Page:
“Cherokee, North Carolina, is home to the people of the Eastern Band of the Cherokee. The Tribe took advantage of their land’s beauty to generate an eco-tourism economy and improve their people’s health through an active lifestyle. They have created a network of trails to enjoy the beauty of their land while riding, hiking and running. The Fire Mountain Trails is a little over 10 miles of trail purpose-built by Trail Dynamics. With wooden features, berms and jumps, any rider of any ability can get out to get connected to their natural world.
These trails have opened the door to the world of mountain biking many only thought about or didn’t know. For some, riding Fire Mountain keeps them focused on progression and improvement not only on the trail tread but in their daily lives. These trails have been a catalyst for reconnecting to generations of stories and harmony with the land.”
The Western Wildlands Route as seen from the Paria Plateau in northern Arizona, traditional homelands of the Ute, Southern Paiute, Pueblo, Hopi, and Diné Tribes.
At Bikepacking Roots, our mission includes “advocating for the landscapes through which we ride.” Indigenous peoples are an integral part of the future, present, and past landscapes in U.S. America. Thus, as advocates for a healthy, vibrant, and whole Western landscape, we are responsible for communicating and educating ourselves, our members, and the riders of the routes we design in a way that progresses Indigenous liberation from colonial trauma. With that intent, we’re announcing the renaming of the 2,700-mile-long Wild West Route to the Western Wildlands Route.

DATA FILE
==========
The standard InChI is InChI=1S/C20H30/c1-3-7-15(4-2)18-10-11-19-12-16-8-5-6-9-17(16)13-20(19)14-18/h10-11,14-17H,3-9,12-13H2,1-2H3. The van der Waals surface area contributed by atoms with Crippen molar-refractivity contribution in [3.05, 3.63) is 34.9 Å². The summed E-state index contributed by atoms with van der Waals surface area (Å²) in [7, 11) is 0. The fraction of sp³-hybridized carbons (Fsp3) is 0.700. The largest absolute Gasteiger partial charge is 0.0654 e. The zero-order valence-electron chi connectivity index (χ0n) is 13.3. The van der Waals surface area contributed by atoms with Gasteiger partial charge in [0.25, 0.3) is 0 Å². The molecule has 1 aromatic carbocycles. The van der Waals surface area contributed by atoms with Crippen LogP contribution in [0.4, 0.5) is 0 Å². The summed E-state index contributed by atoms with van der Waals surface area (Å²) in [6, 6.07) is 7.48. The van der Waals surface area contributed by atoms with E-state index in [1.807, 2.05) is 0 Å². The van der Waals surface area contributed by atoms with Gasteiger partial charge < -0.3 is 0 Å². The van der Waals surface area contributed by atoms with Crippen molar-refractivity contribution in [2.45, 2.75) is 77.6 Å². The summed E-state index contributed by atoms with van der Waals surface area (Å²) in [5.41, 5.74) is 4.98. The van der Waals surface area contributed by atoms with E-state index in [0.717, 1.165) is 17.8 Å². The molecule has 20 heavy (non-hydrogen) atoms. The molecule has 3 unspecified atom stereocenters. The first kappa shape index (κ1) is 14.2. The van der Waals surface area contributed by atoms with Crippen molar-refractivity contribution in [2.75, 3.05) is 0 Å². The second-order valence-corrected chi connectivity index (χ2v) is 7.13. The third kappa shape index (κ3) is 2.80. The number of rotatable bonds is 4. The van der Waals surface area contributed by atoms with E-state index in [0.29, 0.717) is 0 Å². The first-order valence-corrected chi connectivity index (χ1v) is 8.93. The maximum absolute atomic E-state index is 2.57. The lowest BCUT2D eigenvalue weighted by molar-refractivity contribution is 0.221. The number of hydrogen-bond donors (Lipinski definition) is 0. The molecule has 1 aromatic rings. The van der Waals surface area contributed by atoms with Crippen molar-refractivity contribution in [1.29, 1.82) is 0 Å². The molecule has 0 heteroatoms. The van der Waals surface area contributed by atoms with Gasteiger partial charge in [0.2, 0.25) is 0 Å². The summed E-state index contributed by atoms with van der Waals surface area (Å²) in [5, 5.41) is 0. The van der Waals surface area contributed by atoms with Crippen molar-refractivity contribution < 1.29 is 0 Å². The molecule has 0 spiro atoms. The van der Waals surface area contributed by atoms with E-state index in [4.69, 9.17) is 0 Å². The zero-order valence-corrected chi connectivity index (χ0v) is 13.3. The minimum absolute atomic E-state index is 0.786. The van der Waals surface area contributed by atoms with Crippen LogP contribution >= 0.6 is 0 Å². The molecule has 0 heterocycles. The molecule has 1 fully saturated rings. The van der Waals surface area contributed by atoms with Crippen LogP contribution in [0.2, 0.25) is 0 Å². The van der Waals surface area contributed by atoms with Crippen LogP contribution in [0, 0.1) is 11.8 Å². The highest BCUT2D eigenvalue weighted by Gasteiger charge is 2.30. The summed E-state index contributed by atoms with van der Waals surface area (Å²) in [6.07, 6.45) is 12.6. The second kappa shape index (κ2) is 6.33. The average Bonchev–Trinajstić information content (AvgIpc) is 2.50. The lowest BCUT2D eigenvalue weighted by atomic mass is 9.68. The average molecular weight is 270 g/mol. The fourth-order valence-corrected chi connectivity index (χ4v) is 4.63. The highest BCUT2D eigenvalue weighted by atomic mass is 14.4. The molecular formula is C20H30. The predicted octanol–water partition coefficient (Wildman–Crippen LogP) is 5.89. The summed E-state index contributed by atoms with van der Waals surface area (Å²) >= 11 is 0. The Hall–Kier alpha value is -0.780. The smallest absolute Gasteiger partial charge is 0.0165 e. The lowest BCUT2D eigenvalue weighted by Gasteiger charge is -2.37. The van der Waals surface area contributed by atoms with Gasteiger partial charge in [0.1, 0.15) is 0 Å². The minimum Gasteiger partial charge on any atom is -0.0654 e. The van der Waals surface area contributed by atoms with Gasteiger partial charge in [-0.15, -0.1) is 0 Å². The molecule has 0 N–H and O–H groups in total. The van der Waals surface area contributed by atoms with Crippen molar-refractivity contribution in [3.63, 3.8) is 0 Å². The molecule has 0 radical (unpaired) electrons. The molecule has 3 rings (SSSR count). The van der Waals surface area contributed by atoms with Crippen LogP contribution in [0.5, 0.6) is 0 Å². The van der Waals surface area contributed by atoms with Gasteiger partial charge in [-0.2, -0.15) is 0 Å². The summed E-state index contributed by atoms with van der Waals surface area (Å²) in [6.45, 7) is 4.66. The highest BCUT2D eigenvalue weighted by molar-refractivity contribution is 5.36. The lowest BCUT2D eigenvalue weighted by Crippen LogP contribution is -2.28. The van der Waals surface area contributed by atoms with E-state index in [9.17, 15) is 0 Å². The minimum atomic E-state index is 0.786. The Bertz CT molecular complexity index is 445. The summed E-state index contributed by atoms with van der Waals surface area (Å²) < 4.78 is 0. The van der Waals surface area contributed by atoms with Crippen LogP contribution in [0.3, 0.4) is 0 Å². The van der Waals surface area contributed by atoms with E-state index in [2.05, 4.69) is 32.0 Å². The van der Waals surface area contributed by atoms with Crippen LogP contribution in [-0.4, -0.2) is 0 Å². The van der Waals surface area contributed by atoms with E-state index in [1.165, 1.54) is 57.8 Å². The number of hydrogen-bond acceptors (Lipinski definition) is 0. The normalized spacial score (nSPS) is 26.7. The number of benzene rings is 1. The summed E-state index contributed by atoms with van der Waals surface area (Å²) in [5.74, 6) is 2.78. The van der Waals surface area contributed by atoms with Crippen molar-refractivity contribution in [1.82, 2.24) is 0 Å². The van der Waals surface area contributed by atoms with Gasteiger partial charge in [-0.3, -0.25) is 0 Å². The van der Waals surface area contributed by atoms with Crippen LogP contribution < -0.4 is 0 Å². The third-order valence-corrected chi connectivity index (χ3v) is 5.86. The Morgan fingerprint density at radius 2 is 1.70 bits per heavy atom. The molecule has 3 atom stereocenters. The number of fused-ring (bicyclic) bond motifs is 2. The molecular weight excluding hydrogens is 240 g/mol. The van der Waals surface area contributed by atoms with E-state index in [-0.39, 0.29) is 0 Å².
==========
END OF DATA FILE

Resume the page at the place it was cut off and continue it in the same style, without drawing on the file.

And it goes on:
Today at 4pm CT, Cyclista Zine is holding a discussion on Instagram Live with Renee Hutchens to commemorate Indigenous Peoples Day. Here’s what they will be discussing and if you’re interested, you should check it out:
“It’s Indigenous Peoples’ Day. Today is about more than just honoring and respecting Indigenous people, which we should do every day. Today we explicitly question and counter the story that conquering land gives you a right to it, that Native people only exist in the past, and that the future is inevitably a colonial one. ⠀⠀⠀⠀⠀⠀⠀⠀⠀
Outdoorspeople have long been avid tellers of this story. We love to use colonial and Columbian metaphors to describe what we do. Adventure. Discover. Conquer. Explore. #NeverStopExploring, right? ⠀⠀⠀⠀⠀⠀⠀⠀⠀
Today, and every day, let’s unequivocally reject this celebration of Columbus and the 528 years of violent exploration and adventure he represents. When we hike, when we climb, when we paddle, when we cycle, when we take and post pictures, whether in National Parks or in urban spaces, we must #StopExploring and acknowledge the land’s original stewards. Language is part of the struggle, part of defining who we are and what we do, so let’s be intentional. Stop exploring and learn to fight for an indigenous future. #publiclandisnativeland⠀⠀
Follow Cyclista Zine.⠀⠀⠀